The Power of a Voice | “Strange Fruit” by Billie Holiday.


Paige Drob, Training Director

This week’s Throwback Thursday Jam of the Day is an ode to the most powerful song I have ever heard, Billie Holiday’s “Strange Fruit.” You may have heard snippets before as samples in songs like Kanye West’s “Blood on the Leaves,” but hearing it in this form does not compare to seeing Holiday’s face as she performs it live.

The haunting lyrics address the issue of lynching in the south, and were originally a poem by Abel Meeropol, a teacher who was haunted by a photo of two Black men being lynched in 1930. Holiday came across the poem and it immediately reminded her of her father and the demons of Jim Crow’s South. 

Holiday mentioned she did not enjoy singing the highly emotional song, but knew she had to. Holiday had to sing “Strange Fruit” because after years and years, Black people were still killed by lynching and by the systemic racism built into American society.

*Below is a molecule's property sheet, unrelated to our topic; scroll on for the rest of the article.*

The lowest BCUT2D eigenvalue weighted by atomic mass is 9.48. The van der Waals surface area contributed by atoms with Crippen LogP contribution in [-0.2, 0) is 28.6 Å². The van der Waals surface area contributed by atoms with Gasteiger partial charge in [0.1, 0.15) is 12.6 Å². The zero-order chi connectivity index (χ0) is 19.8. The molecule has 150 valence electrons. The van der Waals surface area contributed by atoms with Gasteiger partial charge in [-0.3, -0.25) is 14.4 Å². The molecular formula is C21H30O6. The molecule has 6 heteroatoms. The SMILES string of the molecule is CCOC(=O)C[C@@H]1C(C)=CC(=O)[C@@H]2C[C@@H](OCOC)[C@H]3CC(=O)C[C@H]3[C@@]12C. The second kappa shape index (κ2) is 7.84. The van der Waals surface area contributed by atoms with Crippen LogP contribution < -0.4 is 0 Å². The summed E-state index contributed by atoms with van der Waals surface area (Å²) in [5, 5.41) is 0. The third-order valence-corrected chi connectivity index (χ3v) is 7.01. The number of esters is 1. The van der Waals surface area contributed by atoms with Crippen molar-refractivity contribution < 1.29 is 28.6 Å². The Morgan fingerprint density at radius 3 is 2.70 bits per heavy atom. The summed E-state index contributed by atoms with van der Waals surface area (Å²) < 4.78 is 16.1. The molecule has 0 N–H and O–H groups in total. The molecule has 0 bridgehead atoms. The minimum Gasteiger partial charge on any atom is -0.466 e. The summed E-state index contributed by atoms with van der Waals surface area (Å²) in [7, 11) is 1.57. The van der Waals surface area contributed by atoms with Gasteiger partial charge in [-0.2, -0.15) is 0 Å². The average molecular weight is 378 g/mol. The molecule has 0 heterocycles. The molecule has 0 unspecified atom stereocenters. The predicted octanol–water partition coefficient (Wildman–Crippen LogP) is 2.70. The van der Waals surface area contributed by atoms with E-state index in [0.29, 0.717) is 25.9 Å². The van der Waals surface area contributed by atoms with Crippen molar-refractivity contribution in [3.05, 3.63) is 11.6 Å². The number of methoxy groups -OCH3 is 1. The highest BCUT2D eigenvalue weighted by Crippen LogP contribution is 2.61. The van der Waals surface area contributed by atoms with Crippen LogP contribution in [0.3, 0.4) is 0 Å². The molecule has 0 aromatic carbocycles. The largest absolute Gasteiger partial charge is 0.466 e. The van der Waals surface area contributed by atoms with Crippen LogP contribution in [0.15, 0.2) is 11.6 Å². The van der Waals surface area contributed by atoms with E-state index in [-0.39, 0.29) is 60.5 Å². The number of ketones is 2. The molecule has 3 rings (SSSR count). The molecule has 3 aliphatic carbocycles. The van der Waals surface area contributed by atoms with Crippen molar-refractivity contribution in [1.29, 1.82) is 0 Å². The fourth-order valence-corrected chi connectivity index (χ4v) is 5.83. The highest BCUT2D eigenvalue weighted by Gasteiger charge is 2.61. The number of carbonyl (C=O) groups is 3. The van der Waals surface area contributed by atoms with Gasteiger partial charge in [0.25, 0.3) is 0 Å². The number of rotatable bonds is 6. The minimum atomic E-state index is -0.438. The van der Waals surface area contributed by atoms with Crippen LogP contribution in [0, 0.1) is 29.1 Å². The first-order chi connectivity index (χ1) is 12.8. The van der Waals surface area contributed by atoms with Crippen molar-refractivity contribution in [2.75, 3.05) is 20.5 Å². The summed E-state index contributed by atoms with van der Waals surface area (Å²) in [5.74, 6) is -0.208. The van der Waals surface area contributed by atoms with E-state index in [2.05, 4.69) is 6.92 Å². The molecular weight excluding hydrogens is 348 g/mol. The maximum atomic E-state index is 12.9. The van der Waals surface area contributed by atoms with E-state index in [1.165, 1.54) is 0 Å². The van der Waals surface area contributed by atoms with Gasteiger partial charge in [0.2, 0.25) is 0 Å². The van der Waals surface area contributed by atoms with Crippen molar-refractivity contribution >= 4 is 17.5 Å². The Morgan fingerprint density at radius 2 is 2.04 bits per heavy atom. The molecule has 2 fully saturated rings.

The federal government feared Billie Holiday’s power, they feared that people would learn the truth from her song. Federal agents would do anything to keep her off the stage. Harry Anslinger, the first commissioner of the Federal Bureau of Narcotics, used numerous tactics to try to incriminate Holiday, including sending an undercover agent who had purposefully befriended her, to raid the performer’s hotel room, leading to a yearlong prison sentence for Holiday. 

After she was released they refused to reissue her performance license. She kept singing. The federal government became more afraid.

In 1959, almost 30 years after “Strange Fruit” was originally put to paper, Holiday, aged 44, was hospitalized for liver cirrhosis. Her hospital room was raided and federal government agents arrested her, handcuffing Holiday to her bed and forbid doctors from treating her. Days later, she died just like her father did decades earlier when he was refused treatment at a Southern hospital.

Holiday fought injustice through music just like so many had before her, and so many have continued after. “Strange Fruit” is a perfect example of the power of art, and how dangerous art can be for bigots.